One Concern Shares Latest Research on Floods, Seismic Modeling with Advisors through Technical Working Group

One Concern reviews our cutting-edge research with leaders in the fields of disaster science, data science, engineering, and water resources through regular meetings with our Technical Working Group. We recently convened a meeting to review One Concern’s latest infrastructure, flood and seismic models, inclusive of downtime and recovery calculations.

Our flood models are unique in that they combine riverine, coastal, and urban flooding models, including an alert-driven and scalable operational forecast system, and enable scalable inundation modeling at national scale, which allows users to consider possible flood impacts regionally rather than throughout a large area. During the Technical Working Group meeting, our team presented validations of our models against gauge observation as well as on real life flooding events.

The One Concern team also presented our latest resilience modeling research including the machine learning model for estimating building damage in Japan as well as new vulnerability and recovery estimation tools. Lastly, the team presented their methodology for estimating downtime of people, ports, airports, roads, and bridges and utilized Los Angeles as a case study to demonstrate time to recovery corresponding to hazard maps with a variety of return periods.

As we continue to research and develop new products to enable a resilient future globally, we are grateful for the insights our Technical Working Group offers us to ensure that we not only leverage the latest in disaster science, but that we remain leaders in the field of disaster mitigation.

This year’s technical working group meetings were held on the 14th-17th and 22nd of June. Advisors in attendance included Jeremy Bricker (Associate Professor, University of Michigan, TU Delft), Nobuhito Mori (Professor, Disaster Prevention Research Institute, Kyoto University), Joseph Zhang (Research Professor, Virginia Institute of Marine Science),Jamie Padgett (Professor, Rice University), Greg Deierlein (Director, John A. Blume Earthquake Engineering Center, Stanford University), and Roger Borcherdt (Scientist Emeritus, Earthquake Science Center, United States Geological Survey).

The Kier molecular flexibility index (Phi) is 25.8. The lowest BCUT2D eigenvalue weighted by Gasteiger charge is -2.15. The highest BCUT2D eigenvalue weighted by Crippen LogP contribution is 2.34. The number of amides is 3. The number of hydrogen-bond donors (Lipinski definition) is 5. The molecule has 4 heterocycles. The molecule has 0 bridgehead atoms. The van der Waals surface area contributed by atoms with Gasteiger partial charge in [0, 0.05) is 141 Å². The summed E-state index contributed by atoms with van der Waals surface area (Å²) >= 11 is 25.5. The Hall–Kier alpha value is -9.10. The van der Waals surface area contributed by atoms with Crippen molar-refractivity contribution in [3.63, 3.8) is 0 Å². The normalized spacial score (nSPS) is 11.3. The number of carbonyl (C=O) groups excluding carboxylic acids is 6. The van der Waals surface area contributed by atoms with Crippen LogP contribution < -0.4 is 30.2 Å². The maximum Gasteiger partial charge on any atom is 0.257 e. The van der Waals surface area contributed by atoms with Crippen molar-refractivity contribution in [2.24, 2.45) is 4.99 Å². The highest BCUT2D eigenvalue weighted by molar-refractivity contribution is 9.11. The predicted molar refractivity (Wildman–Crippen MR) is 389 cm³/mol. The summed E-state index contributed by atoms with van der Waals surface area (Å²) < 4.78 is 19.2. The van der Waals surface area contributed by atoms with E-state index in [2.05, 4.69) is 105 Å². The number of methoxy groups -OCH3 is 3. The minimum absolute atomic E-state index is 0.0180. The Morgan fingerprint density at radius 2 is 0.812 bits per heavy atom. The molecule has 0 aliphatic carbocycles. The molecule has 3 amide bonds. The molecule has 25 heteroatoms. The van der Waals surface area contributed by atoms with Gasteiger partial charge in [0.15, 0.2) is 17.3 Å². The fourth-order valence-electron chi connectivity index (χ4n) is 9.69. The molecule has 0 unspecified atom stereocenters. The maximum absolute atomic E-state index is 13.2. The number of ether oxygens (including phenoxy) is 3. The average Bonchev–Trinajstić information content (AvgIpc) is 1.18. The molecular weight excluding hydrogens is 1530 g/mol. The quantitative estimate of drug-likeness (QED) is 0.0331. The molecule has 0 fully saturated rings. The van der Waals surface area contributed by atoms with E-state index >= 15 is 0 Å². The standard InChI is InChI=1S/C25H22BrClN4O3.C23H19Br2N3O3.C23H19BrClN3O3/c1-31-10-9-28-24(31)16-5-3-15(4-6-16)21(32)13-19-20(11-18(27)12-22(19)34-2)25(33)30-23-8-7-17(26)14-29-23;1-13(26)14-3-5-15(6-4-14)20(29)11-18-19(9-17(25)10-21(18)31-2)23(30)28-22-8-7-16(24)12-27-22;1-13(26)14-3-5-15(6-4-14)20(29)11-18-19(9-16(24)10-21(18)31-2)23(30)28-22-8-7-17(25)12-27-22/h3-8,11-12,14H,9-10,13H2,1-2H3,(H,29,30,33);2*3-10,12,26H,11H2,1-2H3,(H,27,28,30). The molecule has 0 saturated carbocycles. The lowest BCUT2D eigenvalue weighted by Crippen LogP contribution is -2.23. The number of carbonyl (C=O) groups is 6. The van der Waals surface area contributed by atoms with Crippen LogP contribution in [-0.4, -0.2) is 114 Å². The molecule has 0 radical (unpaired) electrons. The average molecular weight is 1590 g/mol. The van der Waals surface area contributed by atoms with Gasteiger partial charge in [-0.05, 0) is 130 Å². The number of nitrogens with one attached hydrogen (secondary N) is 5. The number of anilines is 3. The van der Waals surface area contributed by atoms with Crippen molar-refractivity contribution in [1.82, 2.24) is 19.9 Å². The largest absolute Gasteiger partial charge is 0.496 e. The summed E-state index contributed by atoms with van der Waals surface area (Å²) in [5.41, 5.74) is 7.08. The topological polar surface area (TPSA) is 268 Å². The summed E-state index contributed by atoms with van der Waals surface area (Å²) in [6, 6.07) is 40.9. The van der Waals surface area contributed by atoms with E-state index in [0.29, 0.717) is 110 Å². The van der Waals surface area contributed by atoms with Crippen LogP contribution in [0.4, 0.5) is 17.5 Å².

The Technical Working Group members include:

  • Dr. Jeremy Bricker, Associate Prof., Hydraulic Engineering at TU Delft, and Associate Professor in the Department of Civil and Environmental Engineering at University of Michigan, Ann Arbor, is a hydraulic and coastal engineer focused on the application of fluid mechanics to engineering design.
  • Dr. Nobuhito Mori, Professor, Disaster Prevention Research Institute, Kyoto University, has areas of interest including air-sea interface physics, climate change, the dynamics of wind waves, long waves and tsunamis.
  • Dr. Y. Joseph Zhang, Research Professor, Virginia Institute of Marine Science, has research interests in theoretical and computational geophysical fluid mechanics, nonlinear wave mechanics, complex 3D environmental flows and numerical methods.
  • Dr. Jamie Padgett, Professor, Department of Civil and Environmental Engineering, Rice University. Dr. Padgett’s research focuses on the application of probabilistic methods for risk assessment of infrastructure, including the subsequent quantification of resilience and sustainability. Her work emphasizes structural portfolios such as regional portfolios of bridges or oil storage tanks exposed to multiple hazards, including earthquakes, hurricanes, or aging and deterioration.
  • Dr. Gregory G. Deierlein, Director, John A. Blume Earthquake Engineering Center, Stanford University, has done transformative research which has influenced the development of national codes and guidelines related to stability and collapse of buildings and other structures.
  • Dr. Roger Borcherdt, Scientist Emeritus, Earthquake Science Center, United States Geological Survey, has a career marked with “exceptional scientific contributions in the fields of seismology and engineering seismology, extraordinarily broad in scope” as noted on the Presidential Distinguished Service Award he received in 2010 as the highest honor of the U.S. Department of Interior.




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We’re advancing science and technology to build global resilience, and make disasters less disastrous

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